Firehouse.com Online Exclusive

HazMat Team Spotlight: Burlington County, NJ, HAMMER-15

Burlington County is located in South New Jersey just north of the metropolitan areas of Philadelphia and Camden, NJ. Burlington is the largest of New Jerseys 21 counties and has an area of 819 square miles. It has a population of over 550,000 people. Burlington County stretches completely across the State of New Jersey from the Pennsylvania border to the Atlantic Ocean. Statutory responsibility for hazardous materials response in Burlington County comes under the jurisdiction of the Department of Health.

The hazardous materials team in Burlington County is administered by the Department of Emergency Management under the direction of Kevin Tuno, the Emergency Management Coordinator. Ken Hofbauer is the chief of the hazmat team and Brian Petuch is the deputy chief. The hazmat team is primarily a volunteer organization comprised of firefighters, police officers, EMS personnel, OEM, sheriff's office, public works, and industry personnel. The only full-time team members work for the Burlington County Department of Health. There are 43 active members currently on the team. The county sheriff's department provides EOD resources as part of the Burlington County Hazmat Team and Sheriff's EOD personnel are also hazmat technician trained. EMS is provided for the hazmat team by the Westampton Fire & Rescue Department BLS unit staffed with medics who are also hazmat technicians. ALS EMS service is provided by county hospital based units.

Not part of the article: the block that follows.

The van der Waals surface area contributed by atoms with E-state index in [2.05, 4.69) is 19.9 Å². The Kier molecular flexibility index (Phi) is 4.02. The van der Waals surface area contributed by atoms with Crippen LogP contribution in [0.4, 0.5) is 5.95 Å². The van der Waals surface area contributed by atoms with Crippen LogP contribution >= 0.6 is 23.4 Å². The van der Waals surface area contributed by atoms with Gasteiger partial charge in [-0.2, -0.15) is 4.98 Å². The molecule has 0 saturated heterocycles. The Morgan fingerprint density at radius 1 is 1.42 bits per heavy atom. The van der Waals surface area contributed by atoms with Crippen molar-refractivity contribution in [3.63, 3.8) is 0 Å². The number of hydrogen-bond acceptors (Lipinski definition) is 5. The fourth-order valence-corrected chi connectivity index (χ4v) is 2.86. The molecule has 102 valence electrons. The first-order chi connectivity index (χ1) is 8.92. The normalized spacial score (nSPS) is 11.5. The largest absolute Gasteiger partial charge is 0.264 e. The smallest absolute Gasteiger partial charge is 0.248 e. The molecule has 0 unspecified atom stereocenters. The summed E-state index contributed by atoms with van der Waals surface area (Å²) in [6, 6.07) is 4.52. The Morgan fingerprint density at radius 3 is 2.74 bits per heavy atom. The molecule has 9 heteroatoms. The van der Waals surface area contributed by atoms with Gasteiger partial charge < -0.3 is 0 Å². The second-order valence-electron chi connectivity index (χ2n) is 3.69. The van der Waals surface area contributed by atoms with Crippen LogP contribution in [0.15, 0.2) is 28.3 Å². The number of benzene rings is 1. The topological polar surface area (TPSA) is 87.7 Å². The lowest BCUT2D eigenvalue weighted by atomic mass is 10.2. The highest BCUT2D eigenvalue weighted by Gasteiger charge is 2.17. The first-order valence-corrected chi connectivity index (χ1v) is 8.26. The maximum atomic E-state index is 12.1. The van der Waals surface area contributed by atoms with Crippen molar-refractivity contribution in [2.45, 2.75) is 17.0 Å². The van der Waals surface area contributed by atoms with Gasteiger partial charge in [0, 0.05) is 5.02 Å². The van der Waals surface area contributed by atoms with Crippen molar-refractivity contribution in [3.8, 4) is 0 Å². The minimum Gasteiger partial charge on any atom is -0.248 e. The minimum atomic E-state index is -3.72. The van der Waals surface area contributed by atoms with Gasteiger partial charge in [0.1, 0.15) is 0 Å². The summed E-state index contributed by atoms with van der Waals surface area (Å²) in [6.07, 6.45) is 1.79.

Burlington County Emergency Management officials formed their hazardous materials team and placed it in service during 1988. They realized that most local emergency response agencies could not afford the training and equipment needed to deal with chemicals. The idea of a regional team took shape to respond county-wide for hazardous materials releases. The hazardous materials team responds to an average of 70 hazardous materials calls a year, not including local fire department engine runs for hydrocarbon fuel spills and natural gas leaks. The county health department has primary responsibility for fuel spills. Some fire department engine companies carry absorbent materials for small fuel spills while others may not respond to fuel spills at all. Anything large is handled by the health department or the hazardous materials team or both.

Mutual aid is given to and provided by Camden County, New Jersey State Police, McGuire Air Force Base, Coast Guard Atlantic Strike Team, and the 21st Civil Support Team from the New Jersey National Guard.

Vehicle(s)